NEW YORK (CBS 2) -- You've heard of "sexting" -- sending sexually explicit messages or photos via a cell phone -- but what about "sextortion?"
It's a form of blackmail where the recipients of those suggestive texts threaten to go public with them. And as authorities told CBS 2's Kristine Johnson it's on the rise.
"Jeanne's" boyfriend always said the photos he took of her would stay private. That is until the day she broke up with him.
"He started threatening me with the nude photos. He threatened to submit them to my company," Jeanne said.
Jeanne said she was so scared she actually went back to him for a short time, just so the photos wouldn't get out.
"I was devastated. I was thinking that a million people could see my nude photos. And I had absolutely no control over it," she said.
She's far from alone. Jeanne is the victim of what's now known as "sextortion" -- which takes its name from extortion. It's the latest cyber-crime -- anyone can be a target, but teens are the most vulnerable. Parry Aftab is a New Jersey attorney who handles sextortion cases.
"When teens take and share sexual images, they don't want their parents, their principal or the police to get a hold of them," Aftab said.
As a result they're at the complete mercy of the extortionist, who doesn't just want money and isn't always an ex-boyfriend or ex-girlfriend. Many sextorting situations involve complete strangers who hack into accounts and steal sexts.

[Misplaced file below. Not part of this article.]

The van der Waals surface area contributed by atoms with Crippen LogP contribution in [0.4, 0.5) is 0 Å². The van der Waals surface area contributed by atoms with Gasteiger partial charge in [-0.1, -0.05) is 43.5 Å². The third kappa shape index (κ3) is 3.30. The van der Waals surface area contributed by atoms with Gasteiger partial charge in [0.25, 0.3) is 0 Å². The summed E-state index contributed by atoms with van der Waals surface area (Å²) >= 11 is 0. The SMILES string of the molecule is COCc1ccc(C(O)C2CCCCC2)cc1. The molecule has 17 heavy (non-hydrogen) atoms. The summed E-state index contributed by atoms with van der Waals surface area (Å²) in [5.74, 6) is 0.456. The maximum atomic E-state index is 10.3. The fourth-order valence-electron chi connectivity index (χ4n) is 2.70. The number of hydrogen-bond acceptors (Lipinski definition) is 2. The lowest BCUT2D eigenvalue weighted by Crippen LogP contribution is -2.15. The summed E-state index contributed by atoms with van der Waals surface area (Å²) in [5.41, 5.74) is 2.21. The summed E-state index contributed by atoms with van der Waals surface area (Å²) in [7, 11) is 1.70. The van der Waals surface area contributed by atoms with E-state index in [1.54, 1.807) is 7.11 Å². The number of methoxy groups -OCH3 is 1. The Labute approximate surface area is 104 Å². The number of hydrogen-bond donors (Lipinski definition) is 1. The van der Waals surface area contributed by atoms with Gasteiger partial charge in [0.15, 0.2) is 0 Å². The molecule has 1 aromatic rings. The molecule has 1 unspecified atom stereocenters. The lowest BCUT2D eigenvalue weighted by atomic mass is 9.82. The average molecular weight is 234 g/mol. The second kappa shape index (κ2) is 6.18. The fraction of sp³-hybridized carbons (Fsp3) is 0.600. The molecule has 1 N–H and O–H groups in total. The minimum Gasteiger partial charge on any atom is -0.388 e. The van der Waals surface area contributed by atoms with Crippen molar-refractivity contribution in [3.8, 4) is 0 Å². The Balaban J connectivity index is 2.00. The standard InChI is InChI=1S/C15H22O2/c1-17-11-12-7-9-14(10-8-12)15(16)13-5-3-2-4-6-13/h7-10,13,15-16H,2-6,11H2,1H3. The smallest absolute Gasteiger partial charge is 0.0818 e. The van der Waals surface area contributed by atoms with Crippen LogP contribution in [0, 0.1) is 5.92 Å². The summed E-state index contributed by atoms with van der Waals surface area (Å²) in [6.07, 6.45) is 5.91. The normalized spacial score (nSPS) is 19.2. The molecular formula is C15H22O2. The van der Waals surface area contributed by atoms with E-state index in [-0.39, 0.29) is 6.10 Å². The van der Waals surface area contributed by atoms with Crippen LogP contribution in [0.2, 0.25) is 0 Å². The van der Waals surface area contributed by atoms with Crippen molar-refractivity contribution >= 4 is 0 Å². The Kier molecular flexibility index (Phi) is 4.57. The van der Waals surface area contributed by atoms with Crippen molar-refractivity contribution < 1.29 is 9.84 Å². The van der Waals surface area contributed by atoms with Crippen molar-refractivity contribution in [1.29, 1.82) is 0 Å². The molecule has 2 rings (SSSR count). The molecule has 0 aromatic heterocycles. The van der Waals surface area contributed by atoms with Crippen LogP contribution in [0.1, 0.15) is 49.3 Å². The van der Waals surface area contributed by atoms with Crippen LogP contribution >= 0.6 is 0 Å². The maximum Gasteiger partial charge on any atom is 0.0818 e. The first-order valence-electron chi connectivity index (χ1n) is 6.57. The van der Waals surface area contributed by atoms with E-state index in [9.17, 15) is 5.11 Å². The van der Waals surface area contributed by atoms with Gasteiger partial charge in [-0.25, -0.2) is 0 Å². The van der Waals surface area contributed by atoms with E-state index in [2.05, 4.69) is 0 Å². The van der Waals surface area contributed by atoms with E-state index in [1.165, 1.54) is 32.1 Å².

"That means when a predator wants them to do things -- take more images or actually engage in sex -- that they say that they will make them public or send them to their parents to get them to comply," said Aftab, who is also the executive director of wiredsafety.org.
It was the exact m.o. used by an upstate New York man who is accused of allegedly bullying a Long Island teen into performing sex acts for him via an Internet webcam.
CBS 2 has found similar cases all across the country. In Alabama, a man was sentenced to 18 years in prison after sending threatening emails to more than 50 young women whose naked photos he had obtained. In Wisconsin, a teen received 15 years in prison for extorting sex from classmates. And in southern California, a man allegedly hacked into the computers of more than 200 girls and women, stealing photographs for extortion.
"It is just horrific. It is disgusting and they've got to be stopped," said Ross Ellis, CEO of Love Our Children USA.
Ellis deals with victims of sextortion and has a strong message for parents.
"Parents need to not overreact. They need to sit down with their teens and have a very important conversation. Nothing hysterical but, 'this is what can happen, this is happening,'" Ellis said.
"What you need to do is make sure that your children come to you early enough that you can do something to help them," Aftab added.
In Jeanne's case her ex didn't do what he threatened, but as far as she knows those pictures remain on his computer to this day.
"They're still out there. And there's absolutely nothing I can do about it," she said.
Experts also warn that there are legal consequences when it comes to sexting in general. Your teen could be brought up on child pornography charges just for having nude photos on the phone.
For more information, click here.
for more features.